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June 11, 2013

Modeling Customer Behavior with Analytics and Big Data

Alex Woodie

For decades, companies spent big bucks on outside specialists to tell them what they were doing wrong and how they could better serve their customers. Today, companies can improve their businesses from the inside by using the latest analytic technology against massive stores of data to generate highly accurate models of customer behavior.

Tom Kersnick, director of big data solutions at Pactera, recently provided some tips on how to build a big data analytic system that can predict customer behavior. By discovering the connections that exist between customers, products, pricing, and sales, companies can improve their sales, increase cross-selling, decrease churn, and (last but not least) make the customer happy and more likely to return.

In the video, Kersnick describes how companies should go about architecting a predictive model framework. For starters, the data scientist should take a close look at the data and identify the potential “golden nuggets” in the data. If the unstructured data is not cooperating, it’s time to put on the “data janitor” hat and bring some order to it, he says.

Next, the scientist should ask himself what he’s not tracking, and how that affects what he can predict. What questions can be answered with the data? What cannot be answered? “Make sure you understand the modeling objective,” Kersnick says. “Think of model building as working backwards. Start with the desired outcomes and then work your way back to what needs to happen in order to see those outcomes. There is no use in building a great model for the wrong problem.”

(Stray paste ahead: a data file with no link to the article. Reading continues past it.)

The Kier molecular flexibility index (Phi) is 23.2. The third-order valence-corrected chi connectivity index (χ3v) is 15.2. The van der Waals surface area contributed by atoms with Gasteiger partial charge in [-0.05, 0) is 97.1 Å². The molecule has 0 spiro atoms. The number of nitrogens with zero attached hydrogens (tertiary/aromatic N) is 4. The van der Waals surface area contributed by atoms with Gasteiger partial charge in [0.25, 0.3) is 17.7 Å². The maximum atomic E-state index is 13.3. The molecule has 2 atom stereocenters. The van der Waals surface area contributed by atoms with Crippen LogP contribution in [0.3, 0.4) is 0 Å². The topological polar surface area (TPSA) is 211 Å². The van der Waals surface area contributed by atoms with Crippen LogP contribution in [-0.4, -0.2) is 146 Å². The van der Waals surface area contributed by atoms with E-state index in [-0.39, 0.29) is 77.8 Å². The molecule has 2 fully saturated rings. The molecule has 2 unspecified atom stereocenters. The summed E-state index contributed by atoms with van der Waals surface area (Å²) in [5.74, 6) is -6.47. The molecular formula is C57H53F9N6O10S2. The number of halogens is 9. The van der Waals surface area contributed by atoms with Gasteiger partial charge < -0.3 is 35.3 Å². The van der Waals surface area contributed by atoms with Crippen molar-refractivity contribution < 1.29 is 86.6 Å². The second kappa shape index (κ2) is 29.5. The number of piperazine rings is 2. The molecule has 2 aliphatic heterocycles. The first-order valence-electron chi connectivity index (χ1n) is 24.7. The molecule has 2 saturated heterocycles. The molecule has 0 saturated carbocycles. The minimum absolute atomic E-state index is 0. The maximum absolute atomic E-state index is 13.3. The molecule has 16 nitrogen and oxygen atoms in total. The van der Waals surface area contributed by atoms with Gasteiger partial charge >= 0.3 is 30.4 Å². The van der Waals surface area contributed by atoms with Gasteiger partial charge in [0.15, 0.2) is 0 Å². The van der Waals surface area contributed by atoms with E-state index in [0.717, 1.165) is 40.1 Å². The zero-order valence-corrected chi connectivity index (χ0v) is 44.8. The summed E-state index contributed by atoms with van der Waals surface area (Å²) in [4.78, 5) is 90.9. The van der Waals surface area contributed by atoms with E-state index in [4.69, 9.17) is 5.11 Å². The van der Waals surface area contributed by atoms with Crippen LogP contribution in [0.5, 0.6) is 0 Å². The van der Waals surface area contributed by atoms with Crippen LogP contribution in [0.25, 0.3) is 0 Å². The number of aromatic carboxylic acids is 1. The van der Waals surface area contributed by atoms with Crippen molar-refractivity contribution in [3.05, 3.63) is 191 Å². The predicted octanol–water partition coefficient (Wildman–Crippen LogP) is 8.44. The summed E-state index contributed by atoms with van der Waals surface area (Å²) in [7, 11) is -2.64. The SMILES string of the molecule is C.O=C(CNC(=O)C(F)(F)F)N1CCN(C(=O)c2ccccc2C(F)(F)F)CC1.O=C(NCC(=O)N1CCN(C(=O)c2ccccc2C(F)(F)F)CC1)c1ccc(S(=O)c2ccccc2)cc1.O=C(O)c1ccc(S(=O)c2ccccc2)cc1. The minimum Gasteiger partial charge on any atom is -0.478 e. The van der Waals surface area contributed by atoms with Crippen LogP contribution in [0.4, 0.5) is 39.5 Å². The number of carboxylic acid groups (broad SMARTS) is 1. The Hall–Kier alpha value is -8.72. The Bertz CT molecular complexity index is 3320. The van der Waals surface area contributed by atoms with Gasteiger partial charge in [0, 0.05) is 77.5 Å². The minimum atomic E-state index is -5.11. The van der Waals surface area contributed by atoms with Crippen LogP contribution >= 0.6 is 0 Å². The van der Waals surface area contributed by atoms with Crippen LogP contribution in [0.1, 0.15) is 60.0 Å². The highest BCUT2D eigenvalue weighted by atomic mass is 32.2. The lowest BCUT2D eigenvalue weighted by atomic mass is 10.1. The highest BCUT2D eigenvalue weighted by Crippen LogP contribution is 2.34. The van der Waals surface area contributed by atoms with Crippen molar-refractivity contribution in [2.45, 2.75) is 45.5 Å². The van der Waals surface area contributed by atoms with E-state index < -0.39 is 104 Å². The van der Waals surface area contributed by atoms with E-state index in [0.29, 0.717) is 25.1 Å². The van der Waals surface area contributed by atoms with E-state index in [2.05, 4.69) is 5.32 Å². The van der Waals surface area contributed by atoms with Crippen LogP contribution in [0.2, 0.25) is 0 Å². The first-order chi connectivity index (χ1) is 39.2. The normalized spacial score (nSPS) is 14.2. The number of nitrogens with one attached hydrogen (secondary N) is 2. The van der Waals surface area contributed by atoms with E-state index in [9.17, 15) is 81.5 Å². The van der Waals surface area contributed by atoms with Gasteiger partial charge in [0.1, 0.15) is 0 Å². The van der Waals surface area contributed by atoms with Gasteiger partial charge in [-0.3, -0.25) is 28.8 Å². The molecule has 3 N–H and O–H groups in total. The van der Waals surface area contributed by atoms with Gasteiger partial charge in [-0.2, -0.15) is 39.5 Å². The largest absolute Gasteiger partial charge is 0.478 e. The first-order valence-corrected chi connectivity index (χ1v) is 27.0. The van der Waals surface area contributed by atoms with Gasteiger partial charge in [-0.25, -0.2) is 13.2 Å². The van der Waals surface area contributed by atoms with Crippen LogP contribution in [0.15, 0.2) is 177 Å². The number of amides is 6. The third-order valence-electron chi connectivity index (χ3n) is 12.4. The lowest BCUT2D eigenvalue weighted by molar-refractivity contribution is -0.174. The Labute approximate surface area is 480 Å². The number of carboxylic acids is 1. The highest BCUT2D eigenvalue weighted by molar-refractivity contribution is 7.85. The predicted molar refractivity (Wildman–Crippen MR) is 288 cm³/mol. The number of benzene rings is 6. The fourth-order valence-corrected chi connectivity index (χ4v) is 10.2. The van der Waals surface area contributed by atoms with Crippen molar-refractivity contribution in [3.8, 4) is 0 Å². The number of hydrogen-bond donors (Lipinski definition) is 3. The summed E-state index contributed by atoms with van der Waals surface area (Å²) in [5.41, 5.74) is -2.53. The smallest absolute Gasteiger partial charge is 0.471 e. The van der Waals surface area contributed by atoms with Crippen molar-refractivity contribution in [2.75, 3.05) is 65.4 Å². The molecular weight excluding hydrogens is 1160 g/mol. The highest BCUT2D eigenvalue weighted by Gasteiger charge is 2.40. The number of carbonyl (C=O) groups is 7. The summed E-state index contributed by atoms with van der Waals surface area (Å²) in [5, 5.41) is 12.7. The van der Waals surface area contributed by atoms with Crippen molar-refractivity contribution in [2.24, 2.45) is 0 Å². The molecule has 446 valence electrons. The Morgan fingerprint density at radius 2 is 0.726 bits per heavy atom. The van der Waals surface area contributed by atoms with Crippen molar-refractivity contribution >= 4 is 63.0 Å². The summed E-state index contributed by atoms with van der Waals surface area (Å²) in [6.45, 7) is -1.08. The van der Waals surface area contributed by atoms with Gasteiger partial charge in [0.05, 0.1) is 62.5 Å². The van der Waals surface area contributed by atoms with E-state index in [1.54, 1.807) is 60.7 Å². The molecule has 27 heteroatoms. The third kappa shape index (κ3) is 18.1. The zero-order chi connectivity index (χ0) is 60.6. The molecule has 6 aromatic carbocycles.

Kersnick also advises the budding data scientist to create a training set and play around with the data a little bit. “Get a feel for your data,” he says. “After you’ve achieved clarity on a modeling objective, it is often a good idea to first play around with your data set. You need to know which variables to expect in your model, and then investigate new and or derived variables as the most powerful way to look for big improvement in prediction accuracy.”

Then the real fun begins: Algorithms! There are a range of classification algorithms that a data scientist can use to identify patterns within a big data set. Kersnick says SVM is not easy to program, but is widely considered the best classification algorithm. Another one called K Nearest Neighbor is simple and easy to program, while Decision Tree delivers fast results with a beautiful interface.

The usability of the algorithm can as big factor as the breadth of features in the quality of results. “The algorithm people are most familiar with always gets the best result,” Kersnick says. “This of course has less to do with the suitability of the algorithm than the skill level of analyst.”

Once a model has been built, keep improving upon it. “Predictive modeling is always a continuous cycle,” Kersnick says. “Use the model to generate predictions and see if it can improve your company’s performance. Put your model into action. Find a playground in your company to test and measure the changes in churn, conversion, risk, or whatever you want to model.”

Better results can also be had by improving or expanding the data. “Check how more data can improve your model. You can add data in two ways. Simply add more data points to the same data set, or you can add more features to the data set,” he says. But if the data set gets too big, parse it out into a smaller set to keep accuracy high. Always back test new data sets against the previous model as a way to foster continuous improvement.

“Maybe the model you just created the first time isn’t going to be as great as the next one you’re going to do. Put it to action and see how it works.  Does it improve the previous results?  Most likely it does,” Kersnick says. “The secret here is to try multiple models to see which one gives the best result. Continue to iterate to find the best fit.”

Related Items:

On Algorithm Wars and Predictive Apps

The Transformational Role of the CIO in the New Era of Analytics

Harnessing the Power of Big Data to Reverse Retail Fortunes

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